Friday, January 7, 2011
Hello CBC Day Six,
The members of Haiti Solidarity BC are pleased that your listeners chose Haiti as “Newsmaker of the Year” for 2010. The selection was clearly motivated by the same spirit of concern and generosity for Haiti expressed by Canadians in the weeks and months following last year’s earthquake.
We are less pleased with the description of Haiti’s ongoing needs that was provided by CBC news reporter Paul Hunter in your January 1 story accompanying the ‘Newsmaker’ announcement: http://www.cbc.ca/day6/blog/2011/01/01/newsmaker-of-the-year-haiti/.
Your host, Brent Bambury, noted early in the interview, “Things didn’t get better for Haiti as the year progressed; in fact, arguably it got worse.” This revealing statement was not explored by Mr. Hunter. In fact, while he explained well the drama and tragedy of the days and weeks following the earthquake, he gave an entirely different impression of the aid and reconstruction situation than the one suggested by Mr. Bambury. Regretfully, he failed to convey the urgency of the humanitarian crisis one year later, including why matters have ‘got worse.’
Mr. Hunter was asked, “What is happening with all of the millions of dollars that have been sent to Haiti? Where is it going, can you see any effect?” His answer was partial easily open to inaccurate interpretation. Describing Canadian aid, he said, “I’m telling you, people in Haiti know it (Canadians have helped)…They know that aid has come,” (and are grateful).
Canadian aid, he said, has provided food and water, and temporary shelter. “At the same time, there is a lot to be done,” he added, but did not elaborate.
The aid situation in Haiti is far more troubling than Mr. Hunter described. The Haitian people are, of course, appreciative of any and all help received. But they continue to live through an unimaginable humanitarian crisis in which aid has been insufficient and poorly delivered. Political interference from outside has made matters much worse.
This is not our prejudiced view, it is the view of hundreds, if not thousands, of people on the ground in Haiti—journalists, diplomats, aid workers, human rights workers and, of course, the Haitian people themselves. We invite you to read the website of the Canada Haiti Action Network (CHIP) to see an overview of this: http://www.canadahaitiaction.ca/. Among the stories you will find there are:
• A December 22 interview with the OAS’ ambassador to Haiti, Ricardo Seitenfus, in which he delivers a searing indictment of the United Nations military occupation force known as MINUSTAH.
• A December 28 commentary by Unni Karunakara, president of the International Council of Doctors Without Borders, severely criticizing the response to the cholera outbreak.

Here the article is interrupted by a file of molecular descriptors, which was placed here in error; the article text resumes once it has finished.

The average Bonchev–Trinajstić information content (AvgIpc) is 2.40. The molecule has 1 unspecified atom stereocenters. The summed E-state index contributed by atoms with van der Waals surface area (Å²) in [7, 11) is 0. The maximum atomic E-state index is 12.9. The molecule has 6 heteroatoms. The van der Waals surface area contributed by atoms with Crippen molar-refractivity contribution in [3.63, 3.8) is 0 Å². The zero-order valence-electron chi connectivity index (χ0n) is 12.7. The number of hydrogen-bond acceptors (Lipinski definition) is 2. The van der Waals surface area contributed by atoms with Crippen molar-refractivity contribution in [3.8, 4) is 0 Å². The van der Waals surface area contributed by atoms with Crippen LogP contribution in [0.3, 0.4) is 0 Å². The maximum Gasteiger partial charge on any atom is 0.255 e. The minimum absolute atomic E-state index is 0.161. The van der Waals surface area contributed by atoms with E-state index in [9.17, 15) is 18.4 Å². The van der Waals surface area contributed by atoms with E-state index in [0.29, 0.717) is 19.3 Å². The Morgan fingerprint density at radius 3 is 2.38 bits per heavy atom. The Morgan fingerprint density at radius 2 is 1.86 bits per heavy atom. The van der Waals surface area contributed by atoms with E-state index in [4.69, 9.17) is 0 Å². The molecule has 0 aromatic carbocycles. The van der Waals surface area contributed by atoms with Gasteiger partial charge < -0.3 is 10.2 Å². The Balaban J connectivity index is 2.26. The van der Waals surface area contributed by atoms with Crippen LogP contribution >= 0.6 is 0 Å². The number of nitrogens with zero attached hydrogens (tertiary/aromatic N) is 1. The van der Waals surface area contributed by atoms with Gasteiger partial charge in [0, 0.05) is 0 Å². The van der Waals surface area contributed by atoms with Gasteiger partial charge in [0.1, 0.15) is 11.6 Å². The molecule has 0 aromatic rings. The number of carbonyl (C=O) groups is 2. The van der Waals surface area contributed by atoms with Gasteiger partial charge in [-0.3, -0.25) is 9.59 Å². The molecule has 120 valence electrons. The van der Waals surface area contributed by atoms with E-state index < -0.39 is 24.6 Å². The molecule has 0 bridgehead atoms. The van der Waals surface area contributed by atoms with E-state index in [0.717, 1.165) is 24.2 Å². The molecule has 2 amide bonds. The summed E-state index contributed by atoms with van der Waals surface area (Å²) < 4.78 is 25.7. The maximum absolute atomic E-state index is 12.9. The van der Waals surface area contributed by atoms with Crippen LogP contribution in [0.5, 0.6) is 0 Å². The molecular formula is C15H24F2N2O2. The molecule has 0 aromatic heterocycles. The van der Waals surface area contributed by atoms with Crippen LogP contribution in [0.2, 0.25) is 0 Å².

• An open letter by the Haitian members of Haiti Interim Reconstruction Commission criticizing the exclusionary practices and lack of transparency of the Commission.
Listeners need only explore Mr. Hunter’s reporting in November to get some of the picture of the ongoing difficulties. In one report, he described Canadian-funded shelter assistance being built that will house 1,500 people once completed. Right across the street, he went on, was a tent camp housing 50,000 people in desperate conditions. Should Canadians and the world be content with such a pace for sheltering the nearly 1,5 million people left homeless by the earthquake?
He also reported extensively on the November 28 electoral fiasco. He and other CBC reporters variously, and accurately, described it as a “sham,” a “fraud,” etc. Canadians know this—they saw it on television, heard it on radio and read about it in the newspapers.
That electoral exercise was pressed upon Haiti by the big powers of the world, including the UN Security Council. The U.S., Canada and Europe funded it, to the tune of $28 million. The result has been a costly diversion of resources from humanitarian needs and a greater loss of control by Haitians over their sovereign political institutions.
Canada and the other powers in Haiti are working furiously to salvage the fraudulent election. But it was so poorly conceived and conducted that the vote count has now been postponed indefinitely. (For more detail on this, see our letters to Members of Parliament during the months of November and December: http://www.canadahaitiaction.ca/statements).
Concerning Canada’s aid to Haiti, we invite you to consult the “Aid Facts on Haiti” feature on the CHIP website. According to our figures, the Canadian government has delivered less than 30 per cent of the $200 million funding it promised to Haiti for 2010 at the March 31 UN donors conference. Much of Canada’s spending in Haiti since the earthquake—at least $58 million—has gone to the training and equipping of police and prisons.
As if all of this is not bad enough, the widely-reviled foreign military occupation, in which Canada is a leading participant, stands accused of visiting a deadly cholera epidemic upon the country.
We appreciate the hard work of CBC programmers, hosts and reporters over these past several months, including that of Mr. Hunter. We urge you to continue investigating conditions in Haiti as we mark the troubling, one year anniversary of the earthquake.
Roger Annis, Stuart Hammond
On behalf of Haiti Solidarity BC, affiliate of the Canada Haiti Action Network